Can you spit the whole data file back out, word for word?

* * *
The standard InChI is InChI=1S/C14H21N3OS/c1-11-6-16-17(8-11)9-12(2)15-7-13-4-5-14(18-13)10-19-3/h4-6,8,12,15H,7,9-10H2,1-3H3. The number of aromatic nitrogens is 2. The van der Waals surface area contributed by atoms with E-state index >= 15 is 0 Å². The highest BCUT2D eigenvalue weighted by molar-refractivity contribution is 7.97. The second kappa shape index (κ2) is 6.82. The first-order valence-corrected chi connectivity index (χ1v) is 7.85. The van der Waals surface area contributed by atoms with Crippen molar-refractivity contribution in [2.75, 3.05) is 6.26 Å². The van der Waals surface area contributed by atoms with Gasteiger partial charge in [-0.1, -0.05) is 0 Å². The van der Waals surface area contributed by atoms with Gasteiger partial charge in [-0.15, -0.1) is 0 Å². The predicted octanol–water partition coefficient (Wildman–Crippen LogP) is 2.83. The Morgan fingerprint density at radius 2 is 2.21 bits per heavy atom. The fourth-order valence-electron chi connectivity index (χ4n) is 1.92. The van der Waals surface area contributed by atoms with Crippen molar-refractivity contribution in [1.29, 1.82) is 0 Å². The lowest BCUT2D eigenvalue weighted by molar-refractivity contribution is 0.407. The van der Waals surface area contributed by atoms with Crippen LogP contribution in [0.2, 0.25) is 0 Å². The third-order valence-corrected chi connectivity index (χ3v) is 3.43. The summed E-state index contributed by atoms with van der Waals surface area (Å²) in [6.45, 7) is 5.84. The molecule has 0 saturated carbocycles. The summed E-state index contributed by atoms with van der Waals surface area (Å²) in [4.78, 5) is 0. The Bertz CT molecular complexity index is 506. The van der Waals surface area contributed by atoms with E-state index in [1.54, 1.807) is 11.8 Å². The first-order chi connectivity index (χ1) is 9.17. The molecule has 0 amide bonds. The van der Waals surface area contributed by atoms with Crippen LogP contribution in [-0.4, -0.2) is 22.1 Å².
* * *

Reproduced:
The standard InChI is InChI=1S/C14H21N3OS/c1-11-6-16-17(8-11)9-12(2)15-7-13-4-5-14(18-13)10-19-3/h4-6,8,12,15H,7,9-10H2,1-3H3. The number of aromatic nitrogens is 2. The van der Waals surface area contributed by atoms with E-state index >= 15 is 0 Å². The highest BCUT2D eigenvalue weighted by molar-refractivity contribution is 7.97. The second kappa shape index (κ2) is 6.82. The first-order valence-corrected chi connectivity index (χ1v) is 7.85. The van der Waals surface area contributed by atoms with Crippen molar-refractivity contribution in [2.75, 3.05) is 6.26 Å². The van der Waals surface area contributed by atoms with Gasteiger partial charge in [-0.1, -0.05) is 0 Å². The van der Waals surface area contributed by atoms with Gasteiger partial charge in [-0.15, -0.1) is 0 Å². The predicted octanol–water partition coefficient (Wildman–Crippen LogP) is 2.83. The Morgan fingerprint density at radius 2 is 2.21 bits per heavy atom. The fourth-order valence-electron chi connectivity index (χ4n) is 1.92. The van der Waals surface area contributed by atoms with Crippen molar-refractivity contribution in [1.29, 1.82) is 0 Å². The lowest BCUT2D eigenvalue weighted by molar-refractivity contribution is 0.407. The van der Waals surface area contributed by atoms with Crippen LogP contribution in [0.2, 0.25) is 0 Å². The third-order valence-corrected chi connectivity index (χ3v) is 3.43. The summed E-state index contributed by atoms with van der Waals surface area (Å²) in [6.45, 7) is 5.84. The molecule has 0 saturated carbocycles. The summed E-state index contributed by atoms with van der Waals surface area (Å²) in [4.78, 5) is 0. The Bertz CT molecular complexity index is 506. The van der Waals surface area contributed by atoms with E-state index in [1.54, 1.807) is 11.8 Å². The first-order chi connectivity index (χ1) is 9.17. The molecule has 0 amide bonds. The van der Waals surface area contributed by atoms with Crippen LogP contribution in [-0.4, -0.2) is 22.1 Å².